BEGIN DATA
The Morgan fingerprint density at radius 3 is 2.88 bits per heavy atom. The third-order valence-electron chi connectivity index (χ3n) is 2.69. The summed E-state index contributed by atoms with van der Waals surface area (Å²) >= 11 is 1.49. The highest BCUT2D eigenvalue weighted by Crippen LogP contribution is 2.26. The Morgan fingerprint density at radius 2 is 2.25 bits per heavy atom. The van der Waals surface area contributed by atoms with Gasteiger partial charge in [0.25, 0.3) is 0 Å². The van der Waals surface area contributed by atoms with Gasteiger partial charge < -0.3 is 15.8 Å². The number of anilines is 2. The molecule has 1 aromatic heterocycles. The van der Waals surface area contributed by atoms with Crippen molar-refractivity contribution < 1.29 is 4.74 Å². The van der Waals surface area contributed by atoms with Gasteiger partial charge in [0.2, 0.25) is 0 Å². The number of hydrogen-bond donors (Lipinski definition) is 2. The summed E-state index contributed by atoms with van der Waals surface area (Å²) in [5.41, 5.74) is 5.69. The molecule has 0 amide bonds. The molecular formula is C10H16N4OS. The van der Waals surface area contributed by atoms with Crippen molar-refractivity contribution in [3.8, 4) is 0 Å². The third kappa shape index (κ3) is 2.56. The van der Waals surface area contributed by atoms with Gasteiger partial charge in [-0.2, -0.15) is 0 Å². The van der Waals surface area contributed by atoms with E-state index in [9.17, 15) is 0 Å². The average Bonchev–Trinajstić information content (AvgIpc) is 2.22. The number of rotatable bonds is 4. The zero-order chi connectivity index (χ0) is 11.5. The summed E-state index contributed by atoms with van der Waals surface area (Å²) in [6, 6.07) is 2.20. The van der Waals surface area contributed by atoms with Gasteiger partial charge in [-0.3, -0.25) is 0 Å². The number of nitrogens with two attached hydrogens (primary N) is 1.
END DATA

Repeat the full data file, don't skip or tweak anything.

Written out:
The Morgan fingerprint density at radius 3 is 2.88 bits per heavy atom. The third-order valence-electron chi connectivity index (χ3n) is 2.69. The summed E-state index contributed by atoms with van der Waals surface area (Å²) >= 11 is 1.49. The highest BCUT2D eigenvalue weighted by Crippen LogP contribution is 2.26. The Morgan fingerprint density at radius 2 is 2.25 bits per heavy atom. The van der Waals surface area contributed by atoms with Gasteiger partial charge in [0.25, 0.3) is 0 Å². The van der Waals surface area contributed by atoms with Gasteiger partial charge < -0.3 is 15.8 Å². The number of anilines is 2. The molecule has 1 aromatic heterocycles. The van der Waals surface area contributed by atoms with Crippen molar-refractivity contribution < 1.29 is 4.74 Å². The van der Waals surface area contributed by atoms with Gasteiger partial charge in [0.2, 0.25) is 0 Å². The number of hydrogen-bond donors (Lipinski definition) is 2. The summed E-state index contributed by atoms with van der Waals surface area (Å²) in [5.41, 5.74) is 5.69. The molecule has 0 amide bonds. The molecular formula is C10H16N4OS. The van der Waals surface area contributed by atoms with Crippen molar-refractivity contribution in [3.8, 4) is 0 Å². The third kappa shape index (κ3) is 2.56. The van der Waals surface area contributed by atoms with Gasteiger partial charge in [-0.2, -0.15) is 0 Å². The van der Waals surface area contributed by atoms with E-state index in [9.17, 15) is 0 Å². The average Bonchev–Trinajstić information content (AvgIpc) is 2.22. The number of rotatable bonds is 4. The zero-order chi connectivity index (χ0) is 11.5. The summed E-state index contributed by atoms with van der Waals surface area (Å²) in [6, 6.07) is 2.20. The van der Waals surface area contributed by atoms with Gasteiger partial charge in [-0.3, -0.25) is 0 Å². The number of nitrogens with two attached hydrogens (primary N) is 1.